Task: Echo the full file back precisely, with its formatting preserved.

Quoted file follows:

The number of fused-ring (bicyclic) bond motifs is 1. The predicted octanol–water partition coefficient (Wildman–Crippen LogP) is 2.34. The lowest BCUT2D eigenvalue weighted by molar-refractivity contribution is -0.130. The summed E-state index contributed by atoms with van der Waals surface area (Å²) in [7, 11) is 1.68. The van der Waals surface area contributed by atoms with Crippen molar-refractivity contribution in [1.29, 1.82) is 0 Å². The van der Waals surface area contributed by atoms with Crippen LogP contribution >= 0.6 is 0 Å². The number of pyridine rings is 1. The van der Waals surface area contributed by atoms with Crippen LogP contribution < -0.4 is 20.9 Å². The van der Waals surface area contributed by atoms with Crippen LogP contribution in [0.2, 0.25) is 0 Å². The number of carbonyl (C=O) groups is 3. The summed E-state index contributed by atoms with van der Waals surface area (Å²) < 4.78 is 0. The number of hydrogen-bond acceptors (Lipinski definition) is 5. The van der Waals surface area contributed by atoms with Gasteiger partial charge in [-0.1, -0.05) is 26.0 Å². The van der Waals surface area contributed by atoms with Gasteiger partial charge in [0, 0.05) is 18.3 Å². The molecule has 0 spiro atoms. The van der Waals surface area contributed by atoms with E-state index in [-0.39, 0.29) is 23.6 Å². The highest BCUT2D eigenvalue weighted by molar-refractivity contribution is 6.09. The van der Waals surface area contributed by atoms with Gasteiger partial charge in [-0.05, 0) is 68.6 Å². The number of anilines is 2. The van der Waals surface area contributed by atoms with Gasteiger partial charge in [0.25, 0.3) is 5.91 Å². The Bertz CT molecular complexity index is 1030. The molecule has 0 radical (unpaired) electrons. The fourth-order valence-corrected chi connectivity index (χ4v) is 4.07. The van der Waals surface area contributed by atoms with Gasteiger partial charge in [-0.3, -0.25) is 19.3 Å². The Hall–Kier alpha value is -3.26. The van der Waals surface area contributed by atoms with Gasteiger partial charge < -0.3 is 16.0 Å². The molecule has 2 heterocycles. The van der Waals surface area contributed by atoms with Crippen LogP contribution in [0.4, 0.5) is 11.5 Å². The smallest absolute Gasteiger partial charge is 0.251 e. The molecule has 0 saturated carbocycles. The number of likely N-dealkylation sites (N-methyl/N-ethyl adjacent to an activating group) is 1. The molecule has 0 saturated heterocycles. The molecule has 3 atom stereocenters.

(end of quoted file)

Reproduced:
The number of fused-ring (bicyclic) bond motifs is 1. The predicted octanol–water partition coefficient (Wildman–Crippen LogP) is 2.34. The lowest BCUT2D eigenvalue weighted by molar-refractivity contribution is -0.130. The summed E-state index contributed by atoms with van der Waals surface area (Å²) in [7, 11) is 1.68. The van der Waals surface area contributed by atoms with Crippen molar-refractivity contribution in [1.29, 1.82) is 0 Å². The van der Waals surface area contributed by atoms with Crippen LogP contribution >= 0.6 is 0 Å². The number of pyridine rings is 1. The van der Waals surface area contributed by atoms with Crippen LogP contribution < -0.4 is 20.9 Å². The van der Waals surface area contributed by atoms with Crippen LogP contribution in [0.2, 0.25) is 0 Å². The number of carbonyl (C=O) groups is 3. The summed E-state index contributed by atoms with van der Waals surface area (Å²) < 4.78 is 0. The number of hydrogen-bond acceptors (Lipinski definition) is 5. The van der Waals surface area contributed by atoms with Gasteiger partial charge in [-0.1, -0.05) is 26.0 Å². The van der Waals surface area contributed by atoms with Gasteiger partial charge in [0, 0.05) is 18.3 Å². The molecule has 0 spiro atoms. The van der Waals surface area contributed by atoms with E-state index in [-0.39, 0.29) is 23.6 Å². The highest BCUT2D eigenvalue weighted by molar-refractivity contribution is 6.09. The van der Waals surface area contributed by atoms with Gasteiger partial charge in [-0.05, 0) is 68.6 Å². The number of anilines is 2. The van der Waals surface area contributed by atoms with Gasteiger partial charge in [0.25, 0.3) is 5.91 Å². The Bertz CT molecular complexity index is 1030. The molecule has 0 radical (unpaired) electrons. The fourth-order valence-corrected chi connectivity index (χ4v) is 4.07. The van der Waals surface area contributed by atoms with Gasteiger partial charge in [-0.3, -0.25) is 19.3 Å². The Hall–Kier alpha value is -3.26. The van der Waals surface area contributed by atoms with Gasteiger partial charge < -0.3 is 16.0 Å². The molecule has 2 heterocycles. The van der Waals surface area contributed by atoms with Crippen LogP contribution in [0.4, 0.5) is 11.5 Å². The smallest absolute Gasteiger partial charge is 0.251 e. The molecule has 0 saturated carbocycles. The number of likely N-dealkylation sites (N-methyl/N-ethyl adjacent to an activating group) is 1. The molecule has 0 saturated heterocycles. The molecule has 3 atom stereocenters.